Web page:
Oil them. Rub a tiny little bit of olive oil (not extra virgin) or coconut oil on your veggies before you grill them. This will help prevent them from sticking to the grill, and it will also help keep them from drying out. Just a little bit because if there’s oil dripping from the food, you’ll experience flare ups.

Soak your fruits. Before grilling fruits, try drizzling them with honey or maple syrup, or soaking them in liquor. Talk about a flavor burst! Especially if you’ll be serving grilled pineapple or pears for dessert. Yes you can grill pears! You can also grill apples, watermelon and peaches. Reach for fruit that is firm and just barely ripe for your best options in fruit grilling.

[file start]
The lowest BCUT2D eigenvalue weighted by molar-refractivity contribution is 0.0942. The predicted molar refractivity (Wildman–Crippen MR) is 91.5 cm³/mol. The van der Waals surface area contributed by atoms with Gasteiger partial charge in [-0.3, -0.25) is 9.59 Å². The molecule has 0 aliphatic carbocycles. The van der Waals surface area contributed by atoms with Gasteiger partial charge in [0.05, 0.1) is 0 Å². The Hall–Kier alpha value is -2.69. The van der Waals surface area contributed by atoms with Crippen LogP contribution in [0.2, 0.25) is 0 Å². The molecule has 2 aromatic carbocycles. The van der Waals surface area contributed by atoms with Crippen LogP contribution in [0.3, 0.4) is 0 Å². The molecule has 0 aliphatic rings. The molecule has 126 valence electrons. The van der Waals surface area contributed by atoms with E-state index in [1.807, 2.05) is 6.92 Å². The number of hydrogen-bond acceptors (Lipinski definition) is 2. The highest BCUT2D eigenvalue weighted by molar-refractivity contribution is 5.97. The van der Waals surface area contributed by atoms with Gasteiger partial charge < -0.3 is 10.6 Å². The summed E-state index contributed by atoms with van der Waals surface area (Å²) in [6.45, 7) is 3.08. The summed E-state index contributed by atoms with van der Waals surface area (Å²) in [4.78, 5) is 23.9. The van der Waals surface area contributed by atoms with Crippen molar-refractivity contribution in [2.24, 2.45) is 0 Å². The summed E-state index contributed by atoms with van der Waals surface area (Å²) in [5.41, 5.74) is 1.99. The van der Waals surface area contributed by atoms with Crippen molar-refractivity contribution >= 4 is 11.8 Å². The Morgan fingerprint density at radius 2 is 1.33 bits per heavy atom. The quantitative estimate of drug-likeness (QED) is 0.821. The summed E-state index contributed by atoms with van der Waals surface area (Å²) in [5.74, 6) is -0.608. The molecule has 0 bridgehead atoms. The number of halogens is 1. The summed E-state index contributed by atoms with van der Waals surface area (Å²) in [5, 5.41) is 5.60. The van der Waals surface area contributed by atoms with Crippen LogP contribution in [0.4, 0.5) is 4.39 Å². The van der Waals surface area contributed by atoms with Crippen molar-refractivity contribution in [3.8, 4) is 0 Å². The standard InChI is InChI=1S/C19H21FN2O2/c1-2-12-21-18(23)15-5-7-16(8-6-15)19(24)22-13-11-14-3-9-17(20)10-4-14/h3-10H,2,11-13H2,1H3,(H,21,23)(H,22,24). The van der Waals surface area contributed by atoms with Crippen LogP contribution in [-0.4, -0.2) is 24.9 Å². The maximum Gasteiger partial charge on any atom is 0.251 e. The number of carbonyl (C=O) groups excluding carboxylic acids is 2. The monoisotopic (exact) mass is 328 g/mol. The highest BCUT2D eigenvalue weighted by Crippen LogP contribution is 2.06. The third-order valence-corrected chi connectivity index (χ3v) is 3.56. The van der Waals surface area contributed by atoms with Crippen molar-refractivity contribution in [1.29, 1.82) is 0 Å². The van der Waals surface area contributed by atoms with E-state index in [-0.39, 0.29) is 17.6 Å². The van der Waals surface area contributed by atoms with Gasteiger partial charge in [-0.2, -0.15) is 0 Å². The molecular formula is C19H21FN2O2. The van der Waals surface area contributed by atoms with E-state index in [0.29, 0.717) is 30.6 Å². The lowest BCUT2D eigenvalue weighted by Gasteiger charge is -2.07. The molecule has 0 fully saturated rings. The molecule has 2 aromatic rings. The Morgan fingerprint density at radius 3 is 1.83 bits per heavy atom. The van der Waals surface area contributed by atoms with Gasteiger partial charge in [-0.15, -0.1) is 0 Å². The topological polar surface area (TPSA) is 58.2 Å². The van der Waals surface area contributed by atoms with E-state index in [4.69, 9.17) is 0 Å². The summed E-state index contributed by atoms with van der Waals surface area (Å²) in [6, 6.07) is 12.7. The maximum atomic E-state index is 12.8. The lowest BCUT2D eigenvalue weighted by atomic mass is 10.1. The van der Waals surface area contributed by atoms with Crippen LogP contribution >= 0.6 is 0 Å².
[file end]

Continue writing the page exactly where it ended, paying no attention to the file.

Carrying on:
Indirect heat. When grilling fruits and veggies, you want moderately hot coals or indirect heat. You may need to move them around throughout the cooking process to make sure they cook evenly.

Stick it to them. Skewers are great tools for grilling veggies. It’s tempting to make beautiful kabobs out of meat and veggies but if you want to ensure even cooking, skewer all the same type of veggie per skewer. Cherry tomatoes, mushrooms, chunks of onion and pineapple are all wonderful cooked on skewers.

Use packets. Some veggies don’t lend themselves well to skewers or grill baskets. Peas, beans, sliced peppers, etc. For these lovely foods, try making a packet out of tin foil and cook them that way. This is also a good way to cook potatoes, or to cook other veggies with a sauce or topping of some sort.

There you have it.